SINGAPORE - The operator of an entertainment club has been jailed for 41 months and fined $27,365 for trafficking three women who were hired as dancers.
In a statement on Tuesday (April 19), the Ministry of Manpower (MOM) said that Jaiho Club operator Alagar Balasubramanian, 47, imposed financial demands that the women would not be able to repay if they wished to quit.
They were not paid any salary throughout their employment in 2016, which ran on a six-month contract.
Balasubramanian also seized their passports, work permits and mobile phones and threatened to hurt them if they returned to India without his approval.
Two of the women were assaulted by him, said MOM.
It added that all three women have since returned to India.
MOM said that its investigation officers visited the women regularly to check on their well-being and engaged professional counselling services for them.
They also got temporary employment under the Temporary Job Scheme prior to returning to India.
Balasubramanian faced four charges under the Prevention of Human Trafficking Act and claimed trial to three.
He was acquitted of one charge.
There is a gag order on the victims’ identities.
The court heard that Balasubramanian was caught after a police report was made and police officers raided the club on May 30, 2016.
The three victims were not well educated and were unfamiliar with Singapore. Two had not been to Singapore before, while the other victim stayed in Singapore only for a week prior to being employed by the club.
Balasubramanian recruited the women from their villages in India, and knew that they would be susceptible to his coercion, said the prosecution.
The victims testified that they were not allowed to leave the premises on their own.
One of them said: “(The club) is like a big jail. Once you are caught in his clutches, you can only leave when he releases you. You just have to go along with him, and only if he likes you he’ll take good care of you... Otherwise, he will torture you and reduce you to nothing.”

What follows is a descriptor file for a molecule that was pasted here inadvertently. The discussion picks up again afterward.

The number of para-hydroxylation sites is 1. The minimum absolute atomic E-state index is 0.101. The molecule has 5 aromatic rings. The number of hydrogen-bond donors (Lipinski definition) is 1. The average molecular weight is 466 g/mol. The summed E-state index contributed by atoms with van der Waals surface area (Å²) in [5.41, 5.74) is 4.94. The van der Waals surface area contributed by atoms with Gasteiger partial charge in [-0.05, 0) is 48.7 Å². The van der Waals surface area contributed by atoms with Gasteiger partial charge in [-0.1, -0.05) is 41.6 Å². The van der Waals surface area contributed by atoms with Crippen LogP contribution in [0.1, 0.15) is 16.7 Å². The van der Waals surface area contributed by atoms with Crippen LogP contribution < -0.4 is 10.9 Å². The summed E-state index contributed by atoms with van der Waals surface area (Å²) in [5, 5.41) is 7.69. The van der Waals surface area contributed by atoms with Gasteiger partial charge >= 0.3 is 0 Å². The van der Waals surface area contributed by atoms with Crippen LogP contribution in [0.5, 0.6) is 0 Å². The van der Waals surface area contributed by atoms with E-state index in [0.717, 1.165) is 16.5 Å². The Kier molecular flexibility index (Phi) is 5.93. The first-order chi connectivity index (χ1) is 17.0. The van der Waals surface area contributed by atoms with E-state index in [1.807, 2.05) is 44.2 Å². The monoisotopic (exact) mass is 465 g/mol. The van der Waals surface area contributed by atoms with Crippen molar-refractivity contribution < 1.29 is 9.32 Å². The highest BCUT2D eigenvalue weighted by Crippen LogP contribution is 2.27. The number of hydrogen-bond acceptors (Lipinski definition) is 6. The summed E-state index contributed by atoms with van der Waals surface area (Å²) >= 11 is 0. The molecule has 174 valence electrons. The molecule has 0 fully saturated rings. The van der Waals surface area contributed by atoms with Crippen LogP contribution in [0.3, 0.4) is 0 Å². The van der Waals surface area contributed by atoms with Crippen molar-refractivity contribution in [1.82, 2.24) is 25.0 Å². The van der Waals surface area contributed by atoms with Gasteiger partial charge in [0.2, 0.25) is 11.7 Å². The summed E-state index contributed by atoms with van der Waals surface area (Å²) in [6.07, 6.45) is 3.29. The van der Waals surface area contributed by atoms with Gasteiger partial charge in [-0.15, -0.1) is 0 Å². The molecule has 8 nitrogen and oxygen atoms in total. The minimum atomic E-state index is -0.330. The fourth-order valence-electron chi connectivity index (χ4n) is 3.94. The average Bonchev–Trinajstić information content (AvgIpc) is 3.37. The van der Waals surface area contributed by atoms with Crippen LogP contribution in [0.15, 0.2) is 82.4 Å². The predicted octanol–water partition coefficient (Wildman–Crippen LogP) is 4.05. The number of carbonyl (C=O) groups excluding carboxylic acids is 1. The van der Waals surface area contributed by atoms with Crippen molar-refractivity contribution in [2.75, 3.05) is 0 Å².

The women lived on the third floor, above the club. Balasubramanian also lived at the club during their employment.
The dancers were given work phones to call regular patrons and entice them to visit the club.
They were required to allow customers to dance with them and touch them in exchange for money.
Balasubramanian’s lawyer Kalidass Murugaiyan from Kalidass Law Corp argued that his client had a rule against customers touching the dancers, and that the victims had disobeyed him.
Deputy public prosecutors Han Ming Kuang and Selene Yap countered that Balasubramanian could easily have enforced the rules, given the defence’s case that there were bouncers present when troublemakers were present at the club.
Those found guilty of human trafficking here face a mandatory jail sentence of up to 10 years and a fine of up to $100,000 for first-time offenders.
They also face up to six strokes of the cane.
Members of the public who suspect or are aware of labour trafficking activity can report to MOM on 6438-5122, or e-mail firstname.lastname@example.org